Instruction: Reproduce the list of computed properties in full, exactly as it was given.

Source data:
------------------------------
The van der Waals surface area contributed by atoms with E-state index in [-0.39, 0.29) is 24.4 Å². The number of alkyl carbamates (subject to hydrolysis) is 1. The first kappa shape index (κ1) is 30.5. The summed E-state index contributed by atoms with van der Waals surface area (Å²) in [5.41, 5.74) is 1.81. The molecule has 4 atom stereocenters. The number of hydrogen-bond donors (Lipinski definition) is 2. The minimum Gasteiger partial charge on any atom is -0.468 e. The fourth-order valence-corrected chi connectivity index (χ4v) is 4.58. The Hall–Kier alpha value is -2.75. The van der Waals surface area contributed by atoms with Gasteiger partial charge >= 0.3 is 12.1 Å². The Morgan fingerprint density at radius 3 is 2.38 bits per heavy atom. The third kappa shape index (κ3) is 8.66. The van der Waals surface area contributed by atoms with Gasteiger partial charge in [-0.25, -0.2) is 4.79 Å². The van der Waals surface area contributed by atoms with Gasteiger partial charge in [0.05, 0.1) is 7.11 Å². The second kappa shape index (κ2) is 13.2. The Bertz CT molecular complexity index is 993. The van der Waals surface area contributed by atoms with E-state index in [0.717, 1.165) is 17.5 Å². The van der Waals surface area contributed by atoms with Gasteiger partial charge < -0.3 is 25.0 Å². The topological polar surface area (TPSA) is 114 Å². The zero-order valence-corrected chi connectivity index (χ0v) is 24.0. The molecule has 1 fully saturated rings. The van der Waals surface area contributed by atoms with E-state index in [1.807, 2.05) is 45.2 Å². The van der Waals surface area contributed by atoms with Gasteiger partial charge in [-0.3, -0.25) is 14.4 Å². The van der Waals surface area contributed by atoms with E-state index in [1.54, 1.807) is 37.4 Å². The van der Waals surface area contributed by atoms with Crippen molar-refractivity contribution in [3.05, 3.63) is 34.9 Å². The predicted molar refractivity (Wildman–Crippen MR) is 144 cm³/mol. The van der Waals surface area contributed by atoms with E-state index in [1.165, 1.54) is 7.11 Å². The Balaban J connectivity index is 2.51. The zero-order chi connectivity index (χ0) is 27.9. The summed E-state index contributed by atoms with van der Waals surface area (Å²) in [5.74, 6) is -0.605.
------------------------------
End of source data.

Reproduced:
The van der Waals surface area contributed by atoms with E-state index in [-0.39, 0.29) is 24.4 Å². The number of alkyl carbamates (subject to hydrolysis) is 1. The first kappa shape index (κ1) is 30.5. The summed E-state index contributed by atoms with van der Waals surface area (Å²) in [5.41, 5.74) is 1.81. The molecule has 4 atom stereocenters. The number of hydrogen-bond donors (Lipinski definition) is 2. The minimum Gasteiger partial charge on any atom is -0.468 e. The fourth-order valence-corrected chi connectivity index (χ4v) is 4.58. The Hall–Kier alpha value is -2.75. The van der Waals surface area contributed by atoms with Gasteiger partial charge >= 0.3 is 12.1 Å². The Morgan fingerprint density at radius 3 is 2.38 bits per heavy atom. The third kappa shape index (κ3) is 8.66. The van der Waals surface area contributed by atoms with Gasteiger partial charge in [-0.25, -0.2) is 4.79 Å². The van der Waals surface area contributed by atoms with Gasteiger partial charge in [0.05, 0.1) is 7.11 Å². The second kappa shape index (κ2) is 13.2. The Bertz CT molecular complexity index is 993. The van der Waals surface area contributed by atoms with E-state index in [0.717, 1.165) is 17.5 Å². The van der Waals surface area contributed by atoms with Gasteiger partial charge < -0.3 is 25.0 Å². The topological polar surface area (TPSA) is 114 Å². The zero-order valence-corrected chi connectivity index (χ0v) is 24.0. The molecule has 1 fully saturated rings. The van der Waals surface area contributed by atoms with E-state index in [1.807, 2.05) is 45.2 Å². The van der Waals surface area contributed by atoms with Gasteiger partial charge in [-0.3, -0.25) is 14.4 Å². The van der Waals surface area contributed by atoms with E-state index in [1.54, 1.807) is 37.4 Å². The van der Waals surface area contributed by atoms with Crippen molar-refractivity contribution in [3.05, 3.63) is 34.9 Å². The predicted molar refractivity (Wildman–Crippen MR) is 144 cm³/mol. The van der Waals surface area contributed by atoms with E-state index in [1.165, 1.54) is 7.11 Å². The Balaban J connectivity index is 2.51. The zero-order chi connectivity index (χ0) is 27.9. The summed E-state index contributed by atoms with van der Waals surface area (Å²) in [5.74, 6) is -0.605.